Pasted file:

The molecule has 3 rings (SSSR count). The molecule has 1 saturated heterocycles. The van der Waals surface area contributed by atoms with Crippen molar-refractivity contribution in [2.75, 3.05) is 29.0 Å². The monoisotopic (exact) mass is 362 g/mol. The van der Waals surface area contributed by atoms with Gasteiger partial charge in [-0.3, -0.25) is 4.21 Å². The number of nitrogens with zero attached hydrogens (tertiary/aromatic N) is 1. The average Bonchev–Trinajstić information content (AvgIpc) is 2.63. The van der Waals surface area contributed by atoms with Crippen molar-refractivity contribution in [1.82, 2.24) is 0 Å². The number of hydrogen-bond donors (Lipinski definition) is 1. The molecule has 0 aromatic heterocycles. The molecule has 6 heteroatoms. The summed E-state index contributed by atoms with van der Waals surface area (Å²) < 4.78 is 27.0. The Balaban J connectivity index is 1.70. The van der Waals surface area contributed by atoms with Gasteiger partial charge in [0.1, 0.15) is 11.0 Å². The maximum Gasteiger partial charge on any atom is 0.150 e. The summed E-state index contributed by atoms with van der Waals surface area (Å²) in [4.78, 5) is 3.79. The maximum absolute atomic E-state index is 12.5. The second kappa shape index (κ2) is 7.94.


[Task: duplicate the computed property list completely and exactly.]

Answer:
The molecule has 3 rings (SSSR count). The molecule has 1 saturated heterocycles. The van der Waals surface area contributed by atoms with Crippen molar-refractivity contribution in [2.75, 3.05) is 29.0 Å². The monoisotopic (exact) mass is 362 g/mol. The van der Waals surface area contributed by atoms with Gasteiger partial charge in [-0.3, -0.25) is 4.21 Å². The number of nitrogens with zero attached hydrogens (tertiary/aromatic N) is 1. The average Bonchev–Trinajstić information content (AvgIpc) is 2.63. The van der Waals surface area contributed by atoms with Crippen molar-refractivity contribution in [1.82, 2.24) is 0 Å². The number of hydrogen-bond donors (Lipinski definition) is 1. The molecule has 0 aromatic heterocycles. The molecule has 6 heteroatoms. The summed E-state index contributed by atoms with van der Waals surface area (Å²) < 4.78 is 27.0. The Balaban J connectivity index is 1.70. The van der Waals surface area contributed by atoms with Gasteiger partial charge in [0.1, 0.15) is 11.0 Å². The maximum Gasteiger partial charge on any atom is 0.150 e. The summed E-state index contributed by atoms with van der Waals surface area (Å²) in [4.78, 5) is 3.79. The maximum absolute atomic E-state index is 12.5. The second kappa shape index (κ2) is 7.94.